Running off a streak of consecutive victories is a sign of uncommon strength for any basketball team. Over the past five seasons nine different programs won at least 10 games in a row during a season.
Teams that didn’t put together double-figure wins include some obvious laggards – Wake Forest, loser of 10 straight in 2016, and Boston College, loser of 20 consecutive games from 2016 to 2017, and 15 in 2017. All of those spirals occurred under the schools’ current coaches.
Others without a 10-victory run since 2015 include the Techs, Georgia and Virginia; NC State; and Syracuse, which won 25 straight in its debut ACC season in 2014.
Only Duke and Virginia managed to repeatedly hit double-figure victories. In fact, this is a regular occurrence at Charlottesville, where since ’15 the Cavaliers have mounted runs of 11 (2016), 15 (2018), 16 (2019) and 19 (2015) victories. Not to mention 13 in 2014.
UVa’s winning streaks project a certain measure of invincibility, marking a program that’s passed from potent to intimidating, a program whose teams are expected to win.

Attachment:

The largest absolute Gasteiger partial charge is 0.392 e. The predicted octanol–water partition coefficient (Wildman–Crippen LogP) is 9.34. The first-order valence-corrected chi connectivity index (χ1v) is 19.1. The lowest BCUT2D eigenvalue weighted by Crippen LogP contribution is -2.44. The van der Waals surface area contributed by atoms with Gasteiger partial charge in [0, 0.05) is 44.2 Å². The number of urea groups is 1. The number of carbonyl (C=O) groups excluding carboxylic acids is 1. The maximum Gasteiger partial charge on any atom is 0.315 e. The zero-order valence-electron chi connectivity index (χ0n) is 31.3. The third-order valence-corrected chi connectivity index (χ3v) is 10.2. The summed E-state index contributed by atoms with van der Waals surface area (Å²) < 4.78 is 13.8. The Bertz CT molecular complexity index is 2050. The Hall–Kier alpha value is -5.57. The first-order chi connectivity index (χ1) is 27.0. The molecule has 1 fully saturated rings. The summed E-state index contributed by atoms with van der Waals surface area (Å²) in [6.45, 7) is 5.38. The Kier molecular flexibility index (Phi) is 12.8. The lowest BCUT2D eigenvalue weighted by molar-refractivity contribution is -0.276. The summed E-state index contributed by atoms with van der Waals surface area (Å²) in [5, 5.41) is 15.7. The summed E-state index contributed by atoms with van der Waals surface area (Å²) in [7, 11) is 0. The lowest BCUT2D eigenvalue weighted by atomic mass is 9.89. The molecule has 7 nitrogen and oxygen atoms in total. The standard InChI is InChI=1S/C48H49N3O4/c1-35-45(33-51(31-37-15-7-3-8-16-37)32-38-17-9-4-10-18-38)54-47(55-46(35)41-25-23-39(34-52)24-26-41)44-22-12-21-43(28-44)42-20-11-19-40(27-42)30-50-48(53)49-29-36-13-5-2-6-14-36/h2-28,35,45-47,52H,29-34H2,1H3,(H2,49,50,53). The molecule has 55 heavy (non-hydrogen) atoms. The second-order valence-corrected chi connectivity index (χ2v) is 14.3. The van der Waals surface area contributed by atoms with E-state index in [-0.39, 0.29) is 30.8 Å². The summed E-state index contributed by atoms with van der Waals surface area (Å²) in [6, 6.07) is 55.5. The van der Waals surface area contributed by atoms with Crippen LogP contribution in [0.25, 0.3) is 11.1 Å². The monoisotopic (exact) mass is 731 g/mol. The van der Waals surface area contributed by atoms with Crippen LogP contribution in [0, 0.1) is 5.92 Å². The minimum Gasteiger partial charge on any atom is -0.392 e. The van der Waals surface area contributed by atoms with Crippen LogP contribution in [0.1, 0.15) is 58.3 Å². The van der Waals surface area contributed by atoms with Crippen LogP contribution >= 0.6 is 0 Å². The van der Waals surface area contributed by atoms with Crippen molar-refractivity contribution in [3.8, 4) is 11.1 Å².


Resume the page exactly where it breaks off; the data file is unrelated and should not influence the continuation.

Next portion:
Less noted, if only because expectations have long been high, Duke likewise enjoyed four double-figure winning streaks over the past five years: 14 and later 12 in 2015, a national championship season, 10 in 2017 and 11 in 2018.
Since the ACC undertook the first of two modern expansions in 2004 there have been 48 different runs of 10 or more wins by conference teams.
Of six NCAA champions from the league during that span only UNC in 2017 failed to reel off at least 10 victories in a row. (Duke in 2010 and 2015, North Carolina in 2005 and 2009, and UVa in 2019 were the other titleists.)
Twenty-three of 48 post-expansion runs of 10 or more triumphs opened a season, including Louisville (11 in 2015) and Syracuse (25 in 2014) in their debut league efforts.
Longest ACC Men’s Winning Streaks Since 2004
(Asterisk Indicates Occurred At Open Of Season)
|Most Consecutive Wins By Team, As ACC Member:|
|North Carolina||37||1957 to 1958|
|N.C. State||36||1974 to 1975|
|Virginia||28||1980 to 1981|